After originally passing a bill to provide relief to developers on impact fees, the Frederick County Council voided its passage due to an amendment that requires the bill come back for a public hearing.
Frederick County Council members voted early in the evening Tuesday to provide some relief to developers by updating how impact fees are enforced countywide, including for some small homes like in-law suites. But hours after a split vote on an amendment to allow increased sizes of in-law suites and tiny homes known as “accessory dwelling units,” Council President M.C. Keegan-Ayer said the amendment was “substantive” to the bill, which requires it to come back to the council for a public hearing at a later session. The vote to pass the bill became “null and void” and will need to be voted on again.
Councilman Jerry Donald (D) introduced the legislation on behalf of County Executive Jan Gardner (D), and said it was an update to a bill from him and Councilman Steve McKay (R) last year. That bill changed the impact fee levels based on the type of property.
Impact fees are fees paid by developers to fund the growth in libraries and schools that the development brings.
The new bill makes two changes: it gives developers a credit for the land component of the school impact fee, if they donate land for a school site. That credit is usually worth hundreds of dollars depending on the type of development, The Frederick News-Post previously reported.
The other major change the bill proposed prevents developers from essentially paying for the same impact fees twice, if the land was transferred from one developer to another after building permits expire.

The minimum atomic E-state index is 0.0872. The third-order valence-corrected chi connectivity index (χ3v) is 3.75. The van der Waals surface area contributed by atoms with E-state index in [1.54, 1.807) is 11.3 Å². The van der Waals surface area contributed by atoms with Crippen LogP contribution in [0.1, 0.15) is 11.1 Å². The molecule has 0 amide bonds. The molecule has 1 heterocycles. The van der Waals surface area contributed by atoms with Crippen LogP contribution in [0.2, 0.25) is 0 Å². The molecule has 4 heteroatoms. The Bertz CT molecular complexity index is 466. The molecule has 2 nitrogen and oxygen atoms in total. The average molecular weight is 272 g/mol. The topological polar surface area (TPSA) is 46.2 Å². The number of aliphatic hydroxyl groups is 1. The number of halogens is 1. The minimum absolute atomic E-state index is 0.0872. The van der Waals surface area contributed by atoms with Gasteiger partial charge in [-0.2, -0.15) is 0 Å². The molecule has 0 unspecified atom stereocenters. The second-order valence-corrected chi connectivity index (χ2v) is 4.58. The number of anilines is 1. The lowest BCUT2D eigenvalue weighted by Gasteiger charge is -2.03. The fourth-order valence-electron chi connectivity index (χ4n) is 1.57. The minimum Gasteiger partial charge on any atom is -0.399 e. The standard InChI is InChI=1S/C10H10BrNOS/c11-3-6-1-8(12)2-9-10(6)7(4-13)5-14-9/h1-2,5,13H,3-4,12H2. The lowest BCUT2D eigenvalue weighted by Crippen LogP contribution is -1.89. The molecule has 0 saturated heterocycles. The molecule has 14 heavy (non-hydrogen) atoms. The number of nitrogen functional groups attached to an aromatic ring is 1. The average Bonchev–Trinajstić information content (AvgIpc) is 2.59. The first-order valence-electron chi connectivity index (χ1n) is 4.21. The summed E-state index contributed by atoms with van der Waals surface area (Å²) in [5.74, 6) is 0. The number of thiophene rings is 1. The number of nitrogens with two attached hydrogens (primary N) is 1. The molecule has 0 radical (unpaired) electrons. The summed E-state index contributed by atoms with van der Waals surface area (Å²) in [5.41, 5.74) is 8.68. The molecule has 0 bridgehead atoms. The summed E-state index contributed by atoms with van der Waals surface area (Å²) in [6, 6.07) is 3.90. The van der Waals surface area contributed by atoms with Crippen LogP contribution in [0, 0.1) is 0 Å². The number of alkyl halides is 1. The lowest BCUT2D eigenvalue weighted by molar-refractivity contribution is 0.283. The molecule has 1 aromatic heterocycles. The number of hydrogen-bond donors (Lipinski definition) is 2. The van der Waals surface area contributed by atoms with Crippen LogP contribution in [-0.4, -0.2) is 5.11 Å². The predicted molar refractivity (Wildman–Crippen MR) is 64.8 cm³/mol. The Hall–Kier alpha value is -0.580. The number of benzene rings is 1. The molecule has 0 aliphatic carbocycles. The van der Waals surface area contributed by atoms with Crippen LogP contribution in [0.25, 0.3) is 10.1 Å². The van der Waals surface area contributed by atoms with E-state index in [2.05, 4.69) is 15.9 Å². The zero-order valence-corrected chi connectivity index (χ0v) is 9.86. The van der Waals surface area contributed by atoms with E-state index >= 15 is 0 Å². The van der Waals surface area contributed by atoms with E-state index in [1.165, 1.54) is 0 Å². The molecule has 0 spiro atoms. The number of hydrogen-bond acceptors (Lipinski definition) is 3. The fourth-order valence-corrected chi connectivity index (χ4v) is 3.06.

Council members passed those changes in a 7-0 vote. Lengthier debate, however, centered around the amendment introduced by Phil Dacey (D).
Dacey’s amendment proposed increasing the square footage of accessory dwelling units (ADUs) which qualify for a public school impact fee waiver from 800 to 1,000 square feet. He said in an interview and during the meeting that failing to alter that part of the bill would “disincentivize” people from building ADUs, otherwise known as in-law suites or tiny homes that are built on the same property as a primary home.
Waiving the impact for accessory dwelling units is predicated on the idea that because the home is not a primary residence, it’s unlikely children will be living in it. So, schools and libraries are likely to see growth due to the accessory dwelling unit.
But Council President M.C. Keegan-Ayer (D) said she couldn’t support the amendment. She said she went looking at apartments with her son in Annapolis, and that some three-bedroom apartments were 1,000 square feet — enough space to house children.
Keegan-Ayer said because of that, those developers should pay for the impact and cost of those kids in the school system.
“There needs to be some sort of way to recoup the cost of those [seats],” Keegan-Ayer said.
But other council members, including Councilman Kai Hagen (D), said not providing that waiver for bigger ADUs could prevent county officials from addressing a lack of affordable housing countywide.
Hagen said even with the waiver, there wouldn’t be a great amount of accessory dwelling units immediately being built. He added there wouldn’t be neighborhoods of them popping up, or that they would necessarily add to the school-age population.
“I’d like to see some of these things actually get built,” said Hagen, adding there aren’t many ADUs in the county.
Donald, however, said the fees needed to be collected, in part in order to prevent school crowding, an issue in many parts of the county.
”I want to be there when they drag out the last portable [classroom] from the last school,” said Donald, who taught in portables for multiple years. “And the quicker we can get to that point, the better off we’ll be.”
County staff, including Steve Horn, director of the county’s planning and permitting division, said if the ADUs were large enough to have children in them, then those developers need to pay the fee.
But McKay sided with Hagen and Dacey. He called the gap between 800 and 1,000 square feet “arbitrary” and a “magical mystical zone” and that it didn’t line up with the county’s affordable housing goals.
Before the vote was voided, McKay, Hagen, Dacey and Councilwoman Jessica Fitzwater (D) supported Dacey’s amendment. Council President M.C. Keegan-Ayer (D), Vice President Michael Blue (R) and Donald voted no.